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2 Jewish candidates make Democratic primary for Mass. governor

BOSTON (JTA) — Steve Grossman, the former chair of AIPAC, will be one of two Jewish candidates for Massachusetts governor on the Democratic primary ballot.

Grossman, the state’s treasurer and one-time head of the Democratic National Committee, and Dr. Don Berwick, a one-time pediatrician and former Medicare chief, qualified in voting by party delegates at the state’s Democratic convention held Saturday.

A third Jewish candidate, Evan Falchuk, son of former Hadassah national president Nancy Falchuk, is running as an independent. Dan Wolf, a Jewish state senator and businessman, withdrew months ago from the heated race to succeed Deval Patrick, a Democrat.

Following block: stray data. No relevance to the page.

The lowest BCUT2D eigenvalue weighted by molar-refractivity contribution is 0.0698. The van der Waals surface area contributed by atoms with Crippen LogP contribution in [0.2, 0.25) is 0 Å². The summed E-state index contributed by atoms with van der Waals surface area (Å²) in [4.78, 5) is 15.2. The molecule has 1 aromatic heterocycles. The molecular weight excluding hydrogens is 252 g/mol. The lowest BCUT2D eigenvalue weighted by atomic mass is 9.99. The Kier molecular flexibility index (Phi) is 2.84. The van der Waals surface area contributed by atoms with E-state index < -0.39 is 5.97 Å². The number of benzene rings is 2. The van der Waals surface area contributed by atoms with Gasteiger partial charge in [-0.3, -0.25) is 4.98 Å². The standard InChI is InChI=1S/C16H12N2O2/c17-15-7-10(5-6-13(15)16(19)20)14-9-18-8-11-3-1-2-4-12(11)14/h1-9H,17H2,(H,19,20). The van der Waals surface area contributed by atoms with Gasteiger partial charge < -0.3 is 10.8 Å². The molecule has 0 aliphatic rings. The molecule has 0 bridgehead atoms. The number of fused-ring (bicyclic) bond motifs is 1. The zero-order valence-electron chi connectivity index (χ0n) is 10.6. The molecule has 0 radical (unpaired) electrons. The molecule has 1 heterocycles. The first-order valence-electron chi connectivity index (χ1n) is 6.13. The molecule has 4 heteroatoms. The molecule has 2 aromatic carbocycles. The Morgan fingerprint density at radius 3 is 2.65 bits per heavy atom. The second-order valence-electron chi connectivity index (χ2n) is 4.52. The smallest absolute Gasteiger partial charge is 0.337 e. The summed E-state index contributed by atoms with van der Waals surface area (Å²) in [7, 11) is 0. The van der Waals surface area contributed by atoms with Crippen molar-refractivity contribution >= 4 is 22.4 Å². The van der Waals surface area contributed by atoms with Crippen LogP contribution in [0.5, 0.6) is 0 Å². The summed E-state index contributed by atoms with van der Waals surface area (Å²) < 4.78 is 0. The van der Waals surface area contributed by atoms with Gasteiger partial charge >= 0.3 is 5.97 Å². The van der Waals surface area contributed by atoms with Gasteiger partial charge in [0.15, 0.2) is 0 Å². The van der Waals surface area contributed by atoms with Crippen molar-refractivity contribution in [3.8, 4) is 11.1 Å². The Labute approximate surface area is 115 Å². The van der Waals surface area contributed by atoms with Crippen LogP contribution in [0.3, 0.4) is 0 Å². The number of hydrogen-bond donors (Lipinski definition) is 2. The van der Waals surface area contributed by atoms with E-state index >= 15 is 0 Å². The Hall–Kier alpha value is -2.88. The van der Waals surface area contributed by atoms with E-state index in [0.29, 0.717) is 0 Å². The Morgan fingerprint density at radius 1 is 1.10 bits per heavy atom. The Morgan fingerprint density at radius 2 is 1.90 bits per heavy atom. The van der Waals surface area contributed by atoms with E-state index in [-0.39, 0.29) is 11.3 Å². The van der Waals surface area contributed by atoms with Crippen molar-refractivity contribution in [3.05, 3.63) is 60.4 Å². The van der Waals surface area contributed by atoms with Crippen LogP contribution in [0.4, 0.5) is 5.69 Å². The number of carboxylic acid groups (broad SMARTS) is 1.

The primary will be held in September.

Grossman was the top vote getter on Saturday, garnering 35.2 percent of the delegates’ votes, ahead of Martha Coakley, the state’s attorney general, who received 23.3 percent. Berwick was next at 22.1 percent, according to the Boston Globe. Juliette Kayyem, a former Homeland Security official, did not receive the required 15 percent of the convention vote.

Coakley holds a significant lead in statewide polls.

In 2002, Grossman withdrew his candidacy for governor before the primary in an election that included former Clinton-era Labor Secretary Robert Reich. Massachusetts has never had a Jewish governor, though it’s not a first for Jewish candidates to run for the state’s top office.

During the convention, news spread that Grossman had a new grandson, Jacob, born to his son and daughter-in-law.

In the race to replace Grossman as state treasurer, two of the three candidates who will be on the September primary ballot also are Jewish, Deborah Goldberg and Barry Finegold.

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